Rehabilitation following surgery for lumbar spinal stenosis.Cochrane Database Syst Rev. 2013 Dec 09CD
Lumbar spinal stenosis is a common cause of back pain that can also give rise to pain in the buttock, thigh or leg, particularly when walking. Several possible treatments are available, of which surgery appears to be best at restoring function and reducing pain. Surgical outcome is not ideal, and a sizeable proportion of patients do not regain good function. No accepted evidence-based approach to postoperative care is known-a fact thathas prompted this review.
To determine whether active rehabilitation programmes following primary surgery for lumbar spinal stenosis have an impact on functional outcomes and whether such programmes are superior to 'usual postoperative care'.
We searched the following databases from their first issues to March 2013: CENTRAL (The Cochrane Library, most recent issue), the Cochrane Back Review Group Trials Register, MEDLINE, EMBASE, CINAHL and PEDro.
We considered randomised controlled trials (RCTs) that compared the effectiveness of active rehabilitation versus usual care in adults (> 18 years of age) with confirmed lumbar spinal stenosis who had undergone spinal decompressive surgery (with or without fusion) for the first time.
DATA COLLECTION AND ANALYSIS
Two review authors independently extracted data from the included trials by using a predeveloped form. We contacted authors of original trials to request additional unpublished data as required. We recorded baseline characteristics of participants, interventions, comparisons, follow-up and outcome measures to enable assessment of clinical homogeneity. Clinical relevance was independently assessed by using the five questions recommended by the Cochrane Back Review Group (CBRG), and risk of bias within studies was determined by using CBRG criteria.We pooled individual study results in a meta-analysis when appropriate. For continuous outcomes, we calculated the mean difference (MD) when the same measurement scales were used in all studies and the standardised mean difference (SMD) when different measurement scales were used. Whenreported means and standard deviations of the outcomes showed that outcome data were skewed, we log-transformed data for all studies in the comparison and performed a meta-analysis on the log-scale. Results of analyses performed on the log-scale were converted back to the original scale. We used a fixed-effect inverse variance model to measure treatment effect when no substantial evidence of statistical heterogeneity was found. When we detected substantial statistical heterogeneity, we used a random-effects inverse variance model.The primary outcome measure was functional status as measured by a back-specific functional scale. Secondary outcomes included measures of leg pain, low back pain and global improvement/general health. We considered statistical significance and clinical relevance of outcomes. We used the GRADE approach to assess the overall quality of evidence for each outcome on the basis of five criteria, for which evidence was ranked from high to very low quality, depending on the number of criteria met.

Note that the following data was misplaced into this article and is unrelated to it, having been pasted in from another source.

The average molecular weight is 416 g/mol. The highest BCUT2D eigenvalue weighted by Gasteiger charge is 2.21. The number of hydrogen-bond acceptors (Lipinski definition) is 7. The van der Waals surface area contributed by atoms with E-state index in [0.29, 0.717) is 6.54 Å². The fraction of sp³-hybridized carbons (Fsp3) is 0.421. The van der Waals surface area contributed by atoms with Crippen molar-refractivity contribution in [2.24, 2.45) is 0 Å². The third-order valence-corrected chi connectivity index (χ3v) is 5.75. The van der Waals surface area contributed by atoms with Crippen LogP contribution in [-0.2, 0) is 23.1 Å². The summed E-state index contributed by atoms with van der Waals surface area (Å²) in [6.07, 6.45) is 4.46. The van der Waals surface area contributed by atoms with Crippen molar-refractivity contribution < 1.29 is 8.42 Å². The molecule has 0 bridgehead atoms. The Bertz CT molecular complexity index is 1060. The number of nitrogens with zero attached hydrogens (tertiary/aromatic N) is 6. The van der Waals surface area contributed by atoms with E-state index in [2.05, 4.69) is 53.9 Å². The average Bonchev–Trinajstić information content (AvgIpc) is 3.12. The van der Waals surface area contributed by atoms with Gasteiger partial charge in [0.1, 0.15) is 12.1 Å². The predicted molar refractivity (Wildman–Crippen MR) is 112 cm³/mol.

Our searches yielded 1,726 results, and a total of three studies (N = 373 participants) were included in the review and meta-analysis. All studies were deemed to have low risk of bias; no study had unacceptably high dropout rates. Also, no unacceptably unbalanced dropout rates, unacceptably low adherence rates or non-adherence to the protocol or clearly significant unbalanced baseline differences were noted for the primary outcome. Outcomes in the short term (within six months postoperative)Evidence of moderate quality from three RCTs (N = 340) shows that active rehabilitation is more effective than usual care for functional status (log SMD -0.22, 95% confidence interval (CI) -0.44 to 0.00, corresponding to an average percentage improvement (reduction in standardised functional score) of 20%, 95% CI 0% to 36%) and for reported low back pain (log MD -0.18, 95% CI-0.35 to -0.02, corresponding to an average percentage improvement (reduction in VAS score) of 16%, 95% CI 2% to 30%). In contrast, evidence of low quality suggests that rehabilitation is no more effective than usual care for leg pain (log MD -0.17, 95% CI -0.52 to 0.19, corresponding to an average percentage improvement (reduction in VAS score) of 16%, 95% CI 21% worsening to 41% improvement). Low-quality evidence from two RCTs (N = 238) indicates that rehabilitation has no additional benefit on general health status as compared to usual care (MD 1.30, 95% CI -4.45 to 7.06). Outcomes in the long term (at 12 months postoperative)Evidence of moderate quality from three RCTs (N = 373) shows that rehabilitation is more effective than usual care for functional status (log SMD -0.26, 95% CI -0.46 to -0.05, corresponding to an average percentage improvement (reduction in standardised functional score) of 23%, 95% CI 5% to 37%), for reported low back pain (log MD -0.20, 95% CI -0.36 to -0.05, corresponding to an average percentage improvement (reduction in VAS score) of 18%, 95% CI 5% to 30%]. Evidence of moderate quality (N = 373) and for leg pain (log MD -0.24, 95% CI -0.47 to -0.01, corresponding to an average percentage improvement (reduction in VAS score) of 21%, 95% CI 1% to 37%). In contrast, evidence of low quality from two studies (N = 273) suggests that rehabilitation is no more effective than usual care with respect to improvement in general health (MD -0.48, 95% CI -6.41 to 5.4).None of the included papers reported any relevant adverse events.